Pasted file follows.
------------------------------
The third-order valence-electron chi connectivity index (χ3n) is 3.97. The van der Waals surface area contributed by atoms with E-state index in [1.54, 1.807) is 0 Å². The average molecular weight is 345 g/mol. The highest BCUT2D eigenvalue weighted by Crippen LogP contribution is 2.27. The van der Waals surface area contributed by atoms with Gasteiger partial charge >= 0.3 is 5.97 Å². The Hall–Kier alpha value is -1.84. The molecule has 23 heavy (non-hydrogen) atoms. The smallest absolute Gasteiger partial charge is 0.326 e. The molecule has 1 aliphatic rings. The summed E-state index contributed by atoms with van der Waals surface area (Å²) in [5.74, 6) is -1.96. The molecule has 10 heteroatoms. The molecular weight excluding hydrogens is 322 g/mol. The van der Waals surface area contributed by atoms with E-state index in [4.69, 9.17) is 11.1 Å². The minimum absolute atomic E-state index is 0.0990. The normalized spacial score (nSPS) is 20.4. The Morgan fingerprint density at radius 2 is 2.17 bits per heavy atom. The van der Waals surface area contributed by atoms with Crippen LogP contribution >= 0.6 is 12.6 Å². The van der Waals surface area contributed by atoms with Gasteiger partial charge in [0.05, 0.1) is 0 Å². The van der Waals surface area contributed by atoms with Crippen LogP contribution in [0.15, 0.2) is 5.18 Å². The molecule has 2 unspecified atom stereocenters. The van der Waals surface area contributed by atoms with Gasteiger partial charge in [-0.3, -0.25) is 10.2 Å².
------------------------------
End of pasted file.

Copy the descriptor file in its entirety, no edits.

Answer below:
The third-order valence-electron chi connectivity index (χ3n) is 3.97. The van der Waals surface area contributed by atoms with E-state index in [1.54, 1.807) is 0 Å². The average molecular weight is 345 g/mol. The highest BCUT2D eigenvalue weighted by Crippen LogP contribution is 2.27. The van der Waals surface area contributed by atoms with Gasteiger partial charge >= 0.3 is 5.97 Å². The Hall–Kier alpha value is -1.84. The molecule has 23 heavy (non-hydrogen) atoms. The smallest absolute Gasteiger partial charge is 0.326 e. The molecule has 1 aliphatic rings. The summed E-state index contributed by atoms with van der Waals surface area (Å²) in [5.74, 6) is -1.96. The molecule has 10 heteroatoms. The molecular weight excluding hydrogens is 322 g/mol. The van der Waals surface area contributed by atoms with E-state index in [4.69, 9.17) is 11.1 Å². The minimum absolute atomic E-state index is 0.0990. The normalized spacial score (nSPS) is 20.4. The Morgan fingerprint density at radius 2 is 2.17 bits per heavy atom. The van der Waals surface area contributed by atoms with Crippen LogP contribution >= 0.6 is 12.6 Å². The van der Waals surface area contributed by atoms with Gasteiger partial charge in [0.05, 0.1) is 0 Å². The van der Waals surface area contributed by atoms with Crippen LogP contribution in [0.15, 0.2) is 5.18 Å². The molecule has 2 unspecified atom stereocenters. The van der Waals surface area contributed by atoms with Gasteiger partial charge in [-0.3, -0.25) is 10.2 Å².